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Journalist writing about the economy.
On Election Day, voters in Alabama, Louisiana, Oregon, Tennessee, and Vermont will decide whether to close loopholes in their state constitutions allowing the forced labor of incarcerated people.
Personal narratives can help the public understand the benefits of bail reform, but telling these success stories presents its own share of challenges.
In the raucous debate over bail reform, simple facts have fallen out of sight.
After the state rolled back a progressive bail law, data from the Vera Institute of Justice suggests judges are ordering more people be held in jails, amid continued worry over COVID-19.
Only 7 percent of tenants in the state have legal representation in eviction proceedings. A bill in the Connecticut house is trying to change that.
The governor has rolled back eviction protections for those struggling most to pay rent.
KC Tenants has secured passage of a tenant "bill of rights" and successfully blocked hundreds of evictions through civil action in the Kansas City, Missouri area.
After organizing to repeal the “walking while trans” ban, advocates in the state—and around the country—are looking ahead to the next fight.
Tenants rights groups in Brooklyn, Kansas City, New Orleans, and elsewhere are using physical blockades and direct action to keep people in their homes.
Organizations in New York City have stepped in to help families with funeral costs and related matters in communities hit hard by the disease, but their money and resources are strained.
The lawsuit says the Small Business Administration overstepped its authority by imposing ‘arbitrary and capricious’ restrictions on a loan program passed by Congress.
State Assembly members, senators, and city council members have said they will decline and donate funds from police and corrections officers as New Yorkers fill the streets to protest recent violence by law enforcement.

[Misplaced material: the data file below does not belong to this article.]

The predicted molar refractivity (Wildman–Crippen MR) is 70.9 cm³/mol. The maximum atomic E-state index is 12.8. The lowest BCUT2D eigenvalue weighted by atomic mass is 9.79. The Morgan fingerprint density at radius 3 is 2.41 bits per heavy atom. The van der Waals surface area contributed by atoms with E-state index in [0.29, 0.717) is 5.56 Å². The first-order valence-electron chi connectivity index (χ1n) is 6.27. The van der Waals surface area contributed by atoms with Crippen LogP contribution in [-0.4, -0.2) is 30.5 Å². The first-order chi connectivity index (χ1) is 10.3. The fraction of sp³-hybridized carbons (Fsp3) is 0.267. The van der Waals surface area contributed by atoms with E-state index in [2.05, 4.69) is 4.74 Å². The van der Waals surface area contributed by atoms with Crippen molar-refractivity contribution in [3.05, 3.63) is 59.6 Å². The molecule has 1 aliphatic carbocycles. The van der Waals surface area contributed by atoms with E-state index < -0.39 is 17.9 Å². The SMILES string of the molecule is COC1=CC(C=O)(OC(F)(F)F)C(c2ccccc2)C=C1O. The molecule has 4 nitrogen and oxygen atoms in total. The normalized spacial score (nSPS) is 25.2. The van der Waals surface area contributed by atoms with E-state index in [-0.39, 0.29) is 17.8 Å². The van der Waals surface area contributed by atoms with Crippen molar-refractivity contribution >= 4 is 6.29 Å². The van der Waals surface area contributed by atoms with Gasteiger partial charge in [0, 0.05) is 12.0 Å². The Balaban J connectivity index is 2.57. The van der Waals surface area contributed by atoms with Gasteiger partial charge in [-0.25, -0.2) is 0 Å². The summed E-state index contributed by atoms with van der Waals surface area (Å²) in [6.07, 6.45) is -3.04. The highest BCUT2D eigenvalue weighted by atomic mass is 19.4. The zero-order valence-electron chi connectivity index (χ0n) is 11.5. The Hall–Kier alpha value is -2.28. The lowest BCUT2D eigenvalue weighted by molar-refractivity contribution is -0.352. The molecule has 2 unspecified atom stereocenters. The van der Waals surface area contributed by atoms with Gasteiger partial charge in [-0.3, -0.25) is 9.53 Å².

The governor’s requirements for release are too narrow in light of the threat from COVID-19, they say.
Their proposals move beyond Governor Andrew Cuomo’s 90-day eviction moratorium and call for suspending or forgiving rent payments longer term.
The state, which accounts for roughly one-third of all positive COVID-19 cases in the country, is facing a rapid spread of the disease in its jail and prison systems.
Andrew Cuomo, who recently announced the state would employ prisoners to make hand sanitizer, must prepare for the particular vulnerabilities of the state’s prison population to COVID-19, advocates say.
Advocates, formerly incarcerated people, and lawmakers warned against overhauling the New York law before it has a chance to prove itself.
Despite dire-sounding headlines, the state’s cash bail reforms are having a positive impact on the people they are meant to help.
In 2017, the Manhattan district attorney pledged not to pursue criminal charges for subway fare evasion. Now the MTA is increasing the system’s police presence.
Krasner’s office acknowledges ‘there’s room to move forward and do more.’
Many jurisdictions across the country use video instead of holding bail hearings in person, a practice that often leads to dire consequences.
The bail bonds industry was caught overcharging 50,000 families $6 million over 14 years, according to SPLC.
As they await statewide action to eliminate cash bail, city councilmembers are looking for ways to reduce the financial burden on families of incarcerated people.
No Cook County judge has lost a retention election in 28 years.
Judges are still setting bail at unaffordable levels, and more people are being held without bond.
As media attention wanes, “this is the most dangerous period with any prisoner action,” one organizer said.
Ronald Brooks was helping plan a prison strike when he was abruptly transferred to a new prison hours away.
The criminal court was funneling millions of dollars a year from poor communities.
News of the victory is spreading rapidly to other cities.
Prosecutors and judges across the country are starting to feel eyes on them.
People incarcerated at Angola want opportunities for education instead of hard labor in the fields.
Alaska’s new comprehensive criminal justice reform law will reduce the prison population by 13% and save taxpayers $380 million.